Thursday, 7 May 2020

How long should you self-isolate with COVID?

Isolation is the key to managing any pandemic, so the length of isolation is critical to our attempts to control COVID19. The importance of getting this right will magnify once the lockdown is lifted.

So, if you get symptoms, what should you do?

Public Health England's advice on self isolation once you develop symptoms is clear:

"If you have been symptomatic, then you may end your self-isolation after 7 days and return to your normal routine if you feel better and no longer have a high temperature. If you still have a high temperature, keep self-isolating until your temperature returns to normal. After 7 days you do not need to self-isolate if you just have a cough as a cough can last for several weeks once the infection has gone. The 7-day period starts from the day when you first became ill."

So that's crystal clear! Or it is?

Across the pond Americans are advised to isolate for 10 days from the onset of symptoms. In South Korea for two weeks.

For me it seems unlikely the virus would have been cleared by day 7. The way to tell would be do perform serial tests on those with symptoms and see how long they take to become negative. Not rocket science indeed.

It has been done:

1113 tests were performed on 301 patients with COVID19 in China. The results are sobering:

"This large-scale investigation with 1113 RT-PCR test results from 301 COVID-19 patients showed that the average contagious period of SARS-CoV-2 infected patients was 20 days. Longer observation period and more than 2 series of negative viral test are necessary for patients ≥65 years."

Or, for those who like results displayed graphically:

The only caveat is that these patients were hospitalised, so strictly speaking the data  applies to that group of more severely affected patients. 

Yet the headline (and would be a good headline) is that seven days after the onset of symptoms over 90% of patients will have positive nasal swabs and still be shedding viruses.

Symptoms are frequently evident at and beyond a week from onset. If you still have symptoms it is reasonable to assume you are still shedding viruses. 

I cannot find similar community based studies, though I am sure (fingers crossed) that they are on their way.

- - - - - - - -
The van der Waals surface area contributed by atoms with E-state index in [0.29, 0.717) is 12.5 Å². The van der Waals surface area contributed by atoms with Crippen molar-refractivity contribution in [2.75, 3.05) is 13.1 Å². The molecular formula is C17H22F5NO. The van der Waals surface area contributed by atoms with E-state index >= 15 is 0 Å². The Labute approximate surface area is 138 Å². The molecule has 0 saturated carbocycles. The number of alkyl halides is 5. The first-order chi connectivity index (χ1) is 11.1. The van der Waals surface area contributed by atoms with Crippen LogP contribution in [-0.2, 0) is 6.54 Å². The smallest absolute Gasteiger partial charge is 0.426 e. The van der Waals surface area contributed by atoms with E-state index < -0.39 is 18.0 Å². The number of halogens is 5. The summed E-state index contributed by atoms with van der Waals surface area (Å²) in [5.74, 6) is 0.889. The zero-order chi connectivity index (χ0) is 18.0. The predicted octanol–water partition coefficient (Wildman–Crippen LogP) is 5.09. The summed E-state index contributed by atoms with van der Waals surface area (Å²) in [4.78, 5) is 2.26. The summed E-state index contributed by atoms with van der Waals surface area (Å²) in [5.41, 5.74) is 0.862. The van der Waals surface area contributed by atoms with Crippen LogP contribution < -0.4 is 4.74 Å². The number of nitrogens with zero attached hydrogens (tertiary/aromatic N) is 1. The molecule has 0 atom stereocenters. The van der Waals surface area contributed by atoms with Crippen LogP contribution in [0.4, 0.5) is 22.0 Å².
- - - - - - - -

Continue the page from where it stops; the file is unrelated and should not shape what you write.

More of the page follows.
In Italy it is reported that the time from the onset of symptoms to 100% negative nasal swabs was 36 days, similar to the results displayed above.

So, what to do? Following PHE's advice will mean that you get go back to work early, and resume normal life one week after the onset of symptoms. It also means you are at risk of infecting those with whom you come into contact.

A more science based approach might be to suggest isolation for one week after symptoms have cleared up for those under 65, and two weeks in the over 65's. Perhaps our short period of self isolation might have something to do with the slow rate of decline seen in the UK?

Contacts of those with infections are advised here and in the US to self-isolate for 14 days from the time of contact. Provided that is, if there are no symptoms. There does seem to be contradictions. If you have contact with a case, and develop symptoms on day 2, (for example) isolating for 7 days thereafter will mean your time in isolation will be shorter than those with no signs of infection at all. I'm left scratching my head! 

Once lockdown is released, this advice will become far more critical with the pressure on to get back to work and see missed loved ones and friends risking further waves of the pandemic.

Right now, I strongly suspect too many cases are being generated by viral shedders and I fear more waves might be the consequence. 

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